Inventive minds have come up with an amazing number of variations to channel air through a floor and into, or out of, a compost pile. Designs that have been based on sound engineering calculations and experience have generally worked. However, since all aeration floors are constrained by physics and Murphy, the floors that were less rigorously designed have not faired well.
The characteristics by which compost aeration floors should be evaluated are:
- Uniformity of air distribution
- Capital cost
- Operational Cost
- Functionality as a floor drain
Some mal-distribution of air flow in aeration floors is guaranteed since air flowing through any confined space loses pressure due to frictional losses. It turns out that the mechanisms of this frictional loss are non-linear, somewhat counter-intuitive, and, on close inspection, complicated; some very smart engineers with crew-cuts and slide rules have spent careers characterizing the physics of channeled air-flow. At the simplest level we can say that as air flows down a pipe it looses pressure. If that pipe is perforated, we can be assured that the pressure forcing the air through those orifices will vary along that length, and therefore the flow through the orifices will vary as well. The extent of the flow variations amongst the orifices is the mal-distribution.
Broadly speaking, the only method the aeration floor designer has to minimize mal-distribution is to make the distribution frictional losses 'small' in relationship to the combined frictional losses at the orifices and through the compost pile (compost pile frictional losses are notoriously overestimated). This means that a suspended aeration floor with tiny high speed orifices over a huge plenum volume of slow moving air would be great; except when it came time to pay for it. In the spectrum of aeration floors designed from basic principles we see at one end the 'sparger' type design that relies on very high orifice pressure (few holes spread far apart), and on the other end designs with very low speed air flows through the distribution channels and low orifice pressure loss. There are also designs that try to balance these two effects and operate at medium pressures. These designs can be classified as High, Medium, and Low Pressure; examples of each are shown below.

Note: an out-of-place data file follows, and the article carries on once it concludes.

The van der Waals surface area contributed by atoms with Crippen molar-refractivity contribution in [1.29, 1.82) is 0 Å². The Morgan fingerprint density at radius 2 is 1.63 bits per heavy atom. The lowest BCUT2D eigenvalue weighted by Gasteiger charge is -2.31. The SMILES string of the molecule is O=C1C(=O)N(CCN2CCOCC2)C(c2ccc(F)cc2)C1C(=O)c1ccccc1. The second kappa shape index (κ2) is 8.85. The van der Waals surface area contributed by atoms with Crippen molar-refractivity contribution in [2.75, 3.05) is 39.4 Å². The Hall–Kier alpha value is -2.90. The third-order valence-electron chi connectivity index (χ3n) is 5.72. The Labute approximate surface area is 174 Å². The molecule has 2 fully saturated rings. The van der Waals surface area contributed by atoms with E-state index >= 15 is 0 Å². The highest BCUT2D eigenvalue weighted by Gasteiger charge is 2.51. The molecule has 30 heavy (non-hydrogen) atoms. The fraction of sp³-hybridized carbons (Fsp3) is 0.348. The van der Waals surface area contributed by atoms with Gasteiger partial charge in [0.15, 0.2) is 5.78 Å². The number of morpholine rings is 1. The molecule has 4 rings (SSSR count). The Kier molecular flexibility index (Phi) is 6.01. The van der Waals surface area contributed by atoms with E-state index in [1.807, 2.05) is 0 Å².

Cost, Durability, and Operational Considerations
Below is a table that attempts to evaluate and compare different aeration floor designs that are assumed to be competently designed to minimize mal-distribution. This analysis is by necessity generalized, but some helpful definitions and ranges can be given. For example: High pressure systems generally operate between 10-30 static inches; Low pressure systems often run between 1-4 static inches; Medium generally operate between those ranges. Energy costs follow pressure ranges. The O&M costs for above grade perforated pipe is considered high because it generally has to be handled each time a pile is built. High pressure aeration floors generally work well only in positive aeration since the orifices tend to plug in suction (negative); this also means they are not suitable for reversing aeration.
The right choice of aeration floor design will depend on your cost structure and your facility needs.